Jennifer Modenessi reports for the Contra Costa Times that on Nov. 13, 2012, while removing a fallen California pine at the Catholic Queen of Heaven Cemetery in Lafayette, CA, tree trimmers stopped cutting when they found an image of the cross in a section of the tree.
No other portions of the tree contained similar markings.
Emily Chandler, who owns the tree service that goes back several generations, said that her workers have found interesting images within felled timbers, including a perfectly shaped heart in a dead birch tree some years ago. But they had never found a cross until now.
“We’ve never seen anything like it before,” said Queen of Heaven worker Anna Engelhard.
Ochoa’s brother had died in a car accident a few weeks ago before the cross-in-a-tree was discovered. “Since my brother passed away, I’ve been looking for signs, waiting for him to come to me in my dreams, tell me goodbye,” said Ochoa. The discovery is helping ease his pain.
Lewis Feldman, a professor of plant biology at the University of California-Berkeley, said it’s possible the cross is aromatic scar tissue known as “heartwood,” which trees transport into their centers, where the tissue is dead. He theorized the tree could have had its main tip damaged and the connections belonging to remaining branches that eventually fell off were preserved, with the brown tannins and resins moving to the center of the tree.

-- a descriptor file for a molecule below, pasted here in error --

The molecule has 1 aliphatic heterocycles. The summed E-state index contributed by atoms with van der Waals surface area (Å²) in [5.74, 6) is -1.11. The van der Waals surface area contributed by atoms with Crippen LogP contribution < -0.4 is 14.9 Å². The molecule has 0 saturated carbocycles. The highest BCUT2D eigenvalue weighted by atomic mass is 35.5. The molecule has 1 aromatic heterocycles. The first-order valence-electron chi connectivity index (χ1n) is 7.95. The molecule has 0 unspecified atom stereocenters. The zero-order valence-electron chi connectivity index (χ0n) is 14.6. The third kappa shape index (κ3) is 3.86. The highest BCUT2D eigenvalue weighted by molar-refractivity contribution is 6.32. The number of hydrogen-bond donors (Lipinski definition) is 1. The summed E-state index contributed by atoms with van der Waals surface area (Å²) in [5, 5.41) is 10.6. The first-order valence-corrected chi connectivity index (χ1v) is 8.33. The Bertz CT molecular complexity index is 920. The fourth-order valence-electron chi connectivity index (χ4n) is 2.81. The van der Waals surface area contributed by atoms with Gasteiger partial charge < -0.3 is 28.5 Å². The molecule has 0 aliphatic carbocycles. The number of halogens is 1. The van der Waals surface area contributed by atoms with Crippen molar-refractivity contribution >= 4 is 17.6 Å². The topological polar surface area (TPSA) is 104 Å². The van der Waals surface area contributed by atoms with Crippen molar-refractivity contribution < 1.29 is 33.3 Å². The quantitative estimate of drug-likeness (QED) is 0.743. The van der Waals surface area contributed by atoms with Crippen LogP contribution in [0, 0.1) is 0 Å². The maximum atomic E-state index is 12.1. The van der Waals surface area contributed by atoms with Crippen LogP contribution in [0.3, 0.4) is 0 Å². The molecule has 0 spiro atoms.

“It’s very interesting that it was put in a cross shape,” Feldman said. “Something was going on (with the tree) at that time.”
Brother Charles Hilken, a professor of medieval studies at Saint Mary’s College in Moraga, Calif., said reported appearances of sacred symbols and apparitions are not surprising. He said that until more is revealed about the matter, the private experience of believers should be respected.
Scientific phenomenon or not, cemetery employees are happy with the find. “It’s on holy ground where a lot of people are buried,” said Joanna DiSibio, a family service counselor at Queen of Heaven. “We believe there’s a meaning to it.”
Cemetery administrators are displaying the 4-inch-thick tree slice in their office.